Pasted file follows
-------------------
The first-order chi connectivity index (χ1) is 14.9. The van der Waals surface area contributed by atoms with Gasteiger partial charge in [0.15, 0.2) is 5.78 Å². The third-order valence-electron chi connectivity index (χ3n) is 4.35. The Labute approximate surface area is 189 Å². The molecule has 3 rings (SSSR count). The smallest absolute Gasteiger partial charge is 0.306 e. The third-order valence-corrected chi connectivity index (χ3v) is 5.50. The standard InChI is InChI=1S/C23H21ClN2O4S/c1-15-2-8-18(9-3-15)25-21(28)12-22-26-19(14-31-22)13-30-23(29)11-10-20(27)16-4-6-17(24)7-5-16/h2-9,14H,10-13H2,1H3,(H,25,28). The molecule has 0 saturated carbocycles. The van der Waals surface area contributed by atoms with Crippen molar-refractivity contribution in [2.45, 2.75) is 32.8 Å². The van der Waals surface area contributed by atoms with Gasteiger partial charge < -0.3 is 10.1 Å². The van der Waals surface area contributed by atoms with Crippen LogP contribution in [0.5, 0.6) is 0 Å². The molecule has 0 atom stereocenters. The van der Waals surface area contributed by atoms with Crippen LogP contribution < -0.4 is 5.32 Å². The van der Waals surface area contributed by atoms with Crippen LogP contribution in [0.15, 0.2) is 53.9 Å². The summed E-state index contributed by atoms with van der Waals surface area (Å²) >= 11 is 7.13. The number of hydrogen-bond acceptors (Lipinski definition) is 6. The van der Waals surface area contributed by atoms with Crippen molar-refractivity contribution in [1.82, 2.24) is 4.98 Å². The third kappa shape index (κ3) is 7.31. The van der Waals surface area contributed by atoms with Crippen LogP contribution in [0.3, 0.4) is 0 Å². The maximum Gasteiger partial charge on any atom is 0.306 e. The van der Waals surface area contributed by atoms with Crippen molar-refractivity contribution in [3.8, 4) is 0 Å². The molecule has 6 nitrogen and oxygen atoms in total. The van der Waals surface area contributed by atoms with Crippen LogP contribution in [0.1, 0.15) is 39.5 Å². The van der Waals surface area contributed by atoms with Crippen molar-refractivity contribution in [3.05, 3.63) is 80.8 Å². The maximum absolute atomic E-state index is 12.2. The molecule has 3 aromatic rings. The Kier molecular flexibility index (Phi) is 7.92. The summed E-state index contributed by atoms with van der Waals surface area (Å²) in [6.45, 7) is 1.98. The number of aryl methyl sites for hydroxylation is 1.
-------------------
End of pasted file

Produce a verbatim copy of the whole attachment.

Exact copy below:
The first-order chi connectivity index (χ1) is 14.9. The van der Waals surface area contributed by atoms with Gasteiger partial charge in [0.15, 0.2) is 5.78 Å². The third-order valence-electron chi connectivity index (χ3n) is 4.35. The Labute approximate surface area is 189 Å². The molecule has 3 rings (SSSR count). The smallest absolute Gasteiger partial charge is 0.306 e. The third-order valence-corrected chi connectivity index (χ3v) is 5.50. The standard InChI is InChI=1S/C23H21ClN2O4S/c1-15-2-8-18(9-3-15)25-21(28)12-22-26-19(14-31-22)13-30-23(29)11-10-20(27)16-4-6-17(24)7-5-16/h2-9,14H,10-13H2,1H3,(H,25,28). The molecule has 0 saturated carbocycles. The van der Waals surface area contributed by atoms with Crippen molar-refractivity contribution in [2.45, 2.75) is 32.8 Å². The van der Waals surface area contributed by atoms with Gasteiger partial charge < -0.3 is 10.1 Å². The van der Waals surface area contributed by atoms with Crippen LogP contribution in [0.5, 0.6) is 0 Å². The molecule has 0 atom stereocenters. The van der Waals surface area contributed by atoms with Crippen LogP contribution < -0.4 is 5.32 Å². The van der Waals surface area contributed by atoms with Crippen LogP contribution in [0.15, 0.2) is 53.9 Å². The summed E-state index contributed by atoms with van der Waals surface area (Å²) >= 11 is 7.13. The number of hydrogen-bond acceptors (Lipinski definition) is 6. The van der Waals surface area contributed by atoms with Crippen molar-refractivity contribution in [1.82, 2.24) is 4.98 Å². The third kappa shape index (κ3) is 7.31. The van der Waals surface area contributed by atoms with Crippen LogP contribution in [0.3, 0.4) is 0 Å². The maximum Gasteiger partial charge on any atom is 0.306 e. The van der Waals surface area contributed by atoms with Crippen molar-refractivity contribution in [3.8, 4) is 0 Å². The molecule has 6 nitrogen and oxygen atoms in total. The van der Waals surface area contributed by atoms with Crippen LogP contribution in [0.1, 0.15) is 39.5 Å². The van der Waals surface area contributed by atoms with Crippen molar-refractivity contribution in [3.05, 3.63) is 80.8 Å². The maximum absolute atomic E-state index is 12.2. The molecule has 3 aromatic rings. The Kier molecular flexibility index (Phi) is 7.92. The summed E-state index contributed by atoms with van der Waals surface area (Å²) in [6.45, 7) is 1.98. The number of aryl methyl sites for hydroxylation is 1.